Before rock bottom? Disrupting 'valid denial' amongst harmful drinkers with continuum beliefs
Harmful drinkers represent a significant public health burden in the UK, yet are largely unreached by alcohol interventions or policy measures. A low degree of self-appraised problem recognition may be an important barrier to opportunities for self-change or help-seeking. Little is known about how the beliefs harmful drinkers hold about the nature and aetiology of alcohol problems affect problem recognition and subsequent behaviour change processes.
In study 1, participants (n=579) were invited to take part in an online study and were randomised to a condition designed to promote beliefs either according to (a) a continuum model of alcohol problems, (b) a binary disease model, or (c) a control condition. Participants completed measures including alcohol problem beliefs, problem recognition and other related indices. Harmful drinkers without addiction experience exposed to the continuum condition had significantly higher problem recognition than those in binary condition.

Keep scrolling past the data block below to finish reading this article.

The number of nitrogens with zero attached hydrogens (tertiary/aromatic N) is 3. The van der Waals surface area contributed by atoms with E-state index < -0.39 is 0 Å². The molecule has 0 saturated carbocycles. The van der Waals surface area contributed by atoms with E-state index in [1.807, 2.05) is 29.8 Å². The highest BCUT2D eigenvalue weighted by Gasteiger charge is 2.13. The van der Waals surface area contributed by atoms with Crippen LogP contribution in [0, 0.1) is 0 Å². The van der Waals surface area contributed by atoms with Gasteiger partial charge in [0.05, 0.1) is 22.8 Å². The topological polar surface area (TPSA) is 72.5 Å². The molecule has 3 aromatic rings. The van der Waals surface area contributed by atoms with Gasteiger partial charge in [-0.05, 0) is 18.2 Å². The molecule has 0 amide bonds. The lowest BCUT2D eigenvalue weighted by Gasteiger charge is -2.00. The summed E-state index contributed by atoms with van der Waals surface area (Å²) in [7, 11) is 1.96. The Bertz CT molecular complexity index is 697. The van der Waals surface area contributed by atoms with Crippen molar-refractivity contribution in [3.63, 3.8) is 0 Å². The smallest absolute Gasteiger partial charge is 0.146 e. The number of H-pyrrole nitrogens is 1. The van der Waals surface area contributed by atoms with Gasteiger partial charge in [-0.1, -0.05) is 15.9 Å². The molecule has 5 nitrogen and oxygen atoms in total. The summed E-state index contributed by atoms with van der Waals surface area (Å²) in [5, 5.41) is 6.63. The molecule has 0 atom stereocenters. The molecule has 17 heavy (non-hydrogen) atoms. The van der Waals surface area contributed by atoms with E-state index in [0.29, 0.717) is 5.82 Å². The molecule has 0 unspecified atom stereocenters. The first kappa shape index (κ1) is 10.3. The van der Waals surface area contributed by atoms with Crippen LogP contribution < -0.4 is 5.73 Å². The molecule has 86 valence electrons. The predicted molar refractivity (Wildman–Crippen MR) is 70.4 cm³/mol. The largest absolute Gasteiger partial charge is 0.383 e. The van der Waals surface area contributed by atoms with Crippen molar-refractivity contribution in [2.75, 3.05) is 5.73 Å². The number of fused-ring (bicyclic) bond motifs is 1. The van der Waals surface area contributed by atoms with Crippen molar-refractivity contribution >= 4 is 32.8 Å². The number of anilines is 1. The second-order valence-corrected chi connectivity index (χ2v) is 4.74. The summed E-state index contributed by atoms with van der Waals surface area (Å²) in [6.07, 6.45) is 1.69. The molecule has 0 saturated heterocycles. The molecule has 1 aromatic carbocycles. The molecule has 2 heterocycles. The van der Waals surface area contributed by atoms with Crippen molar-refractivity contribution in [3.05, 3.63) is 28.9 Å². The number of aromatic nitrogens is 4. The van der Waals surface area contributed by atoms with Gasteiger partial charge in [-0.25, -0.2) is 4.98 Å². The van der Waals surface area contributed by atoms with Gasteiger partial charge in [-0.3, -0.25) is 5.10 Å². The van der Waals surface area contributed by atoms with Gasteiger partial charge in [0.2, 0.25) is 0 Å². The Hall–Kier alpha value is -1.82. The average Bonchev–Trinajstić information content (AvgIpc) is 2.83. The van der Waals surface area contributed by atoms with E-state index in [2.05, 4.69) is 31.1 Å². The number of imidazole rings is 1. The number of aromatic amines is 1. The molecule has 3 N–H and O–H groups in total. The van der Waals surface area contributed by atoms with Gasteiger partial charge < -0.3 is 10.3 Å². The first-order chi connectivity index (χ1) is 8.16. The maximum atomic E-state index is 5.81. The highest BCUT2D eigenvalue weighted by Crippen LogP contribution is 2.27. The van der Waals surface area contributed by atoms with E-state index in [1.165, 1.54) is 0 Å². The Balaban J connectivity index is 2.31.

Continuum beliefs appear to offer self-evaluative benefits for harmful drinkers with low alcohol problem recognition. Further research to understand the mechanisms by which continuum beliefs may promote more accurate drinking self-appraisal and its potential for behaviour change is warranted. The role of continuum beliefs may have important consequences for alcohol-related messaging and interventions seeking to promote self-change or help-seeking.
Study 2 (currently underway) seeks to examine the role of stigma in mediating the results on study 1. That is, do continuum beliefs increase problem recognition by decreasing self-stigma? Study 3 (also underway) also seeks to develop understanding as to whether continuum or binary beliefs amongst the general population influence stigma-related attitudes and behaviours towards persons with perceived alcohol problems.